The way I started this research was generally just as field biologists might start their observations. I saw what was happening, and then I came up with a tipology of behaviors and started to develop categories. What you learn from the behavior depends on what you're looking for. I was interested in how people were responding to the animals: Were they happy?, Were they sad?, Were they interested? I was particularly interested in whether they tried to imitate the animal or get the animal's attention. Another thing in which I was interested is how people were relating to each other in the presence of the animal. I wanted to understand how did the zoo become a social experience, in what ways did people try to create interactions with each other while they were looking at the animal.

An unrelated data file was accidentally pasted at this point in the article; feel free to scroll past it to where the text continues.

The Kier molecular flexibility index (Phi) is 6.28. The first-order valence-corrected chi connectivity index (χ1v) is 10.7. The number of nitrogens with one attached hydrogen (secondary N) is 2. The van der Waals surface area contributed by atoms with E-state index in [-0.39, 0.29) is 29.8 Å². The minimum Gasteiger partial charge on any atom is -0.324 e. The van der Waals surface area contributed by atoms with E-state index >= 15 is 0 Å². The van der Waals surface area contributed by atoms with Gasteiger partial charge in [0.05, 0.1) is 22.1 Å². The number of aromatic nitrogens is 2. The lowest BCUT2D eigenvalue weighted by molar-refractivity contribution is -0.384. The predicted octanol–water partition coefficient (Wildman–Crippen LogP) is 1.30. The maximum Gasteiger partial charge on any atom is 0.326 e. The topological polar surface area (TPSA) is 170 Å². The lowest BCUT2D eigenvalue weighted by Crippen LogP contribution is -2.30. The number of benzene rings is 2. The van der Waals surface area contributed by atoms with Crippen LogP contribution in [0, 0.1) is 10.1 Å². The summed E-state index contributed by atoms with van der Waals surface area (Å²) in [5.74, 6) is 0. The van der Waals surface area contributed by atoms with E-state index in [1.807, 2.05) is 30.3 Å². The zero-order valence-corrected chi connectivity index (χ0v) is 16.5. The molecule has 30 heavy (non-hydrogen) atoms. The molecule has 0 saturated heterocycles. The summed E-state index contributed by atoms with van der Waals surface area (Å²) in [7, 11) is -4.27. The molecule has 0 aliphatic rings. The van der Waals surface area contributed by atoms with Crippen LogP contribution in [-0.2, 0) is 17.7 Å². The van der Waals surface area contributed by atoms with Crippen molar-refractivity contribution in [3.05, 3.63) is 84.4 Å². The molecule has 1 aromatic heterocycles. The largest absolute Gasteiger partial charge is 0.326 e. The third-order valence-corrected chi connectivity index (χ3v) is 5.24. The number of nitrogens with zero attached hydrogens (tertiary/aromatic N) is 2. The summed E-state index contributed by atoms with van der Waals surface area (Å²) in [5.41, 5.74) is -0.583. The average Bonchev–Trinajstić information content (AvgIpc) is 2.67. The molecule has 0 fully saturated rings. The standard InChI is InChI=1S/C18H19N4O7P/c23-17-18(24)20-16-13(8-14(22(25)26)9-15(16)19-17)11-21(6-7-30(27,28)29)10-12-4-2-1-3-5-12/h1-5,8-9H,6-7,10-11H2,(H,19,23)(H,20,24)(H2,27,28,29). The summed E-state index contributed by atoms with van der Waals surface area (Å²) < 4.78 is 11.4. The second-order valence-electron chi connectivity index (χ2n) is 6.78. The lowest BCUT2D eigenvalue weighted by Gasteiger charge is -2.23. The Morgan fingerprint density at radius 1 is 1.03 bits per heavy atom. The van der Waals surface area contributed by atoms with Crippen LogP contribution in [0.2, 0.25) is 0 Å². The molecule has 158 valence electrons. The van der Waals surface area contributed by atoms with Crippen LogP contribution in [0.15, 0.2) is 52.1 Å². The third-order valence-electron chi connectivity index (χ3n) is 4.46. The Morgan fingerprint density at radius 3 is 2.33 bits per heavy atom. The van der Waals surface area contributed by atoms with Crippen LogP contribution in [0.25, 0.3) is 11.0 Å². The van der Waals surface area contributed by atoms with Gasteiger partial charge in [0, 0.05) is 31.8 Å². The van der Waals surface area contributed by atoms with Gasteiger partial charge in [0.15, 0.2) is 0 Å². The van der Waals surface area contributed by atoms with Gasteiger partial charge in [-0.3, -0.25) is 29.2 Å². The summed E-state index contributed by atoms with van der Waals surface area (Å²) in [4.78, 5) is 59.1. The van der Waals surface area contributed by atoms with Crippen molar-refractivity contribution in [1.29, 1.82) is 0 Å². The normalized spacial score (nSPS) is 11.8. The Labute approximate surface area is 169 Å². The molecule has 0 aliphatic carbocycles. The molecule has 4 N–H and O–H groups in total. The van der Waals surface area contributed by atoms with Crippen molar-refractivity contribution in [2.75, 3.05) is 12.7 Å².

And you did this research in zoos all over the world?
The main research I did has been in the US. I've been in other zoos since then, but these observational studies were mostly in the US.
As a curiosity: are the visitants of the zoo curious themselves when they see you observing them?
Yes [laughs]. It's interesting, actually. We have to be very ethical, and not make people unconfortable. Many times people just didn't notice me and I tried to be nonintrusive. But if they did notice me and ask what was I doing, I would say I was observing visitor behavior. And they thought it was funny. They said "Oh, you're watching us watching the animals!".
It's like...second level observing! [Laughs]
If I recall correctly, you have also worked in a few zoos in China and France as well. Do you notice cultural differences in their design?
There clearly are cultural differences, but I don't know enough to really talk about it. I've only seen one zoo in China and a few zoos in France, so to talk about general things... Certainly some zoos are more old fashioned in the way they put the animal on display, and the cage is very bare and depressing and there is no concern for the animal's well-being, while there are others much richer and more natural-looking.
And how can your research in zoos help us tackle one of the most severe challenges we are currently facing, climate change?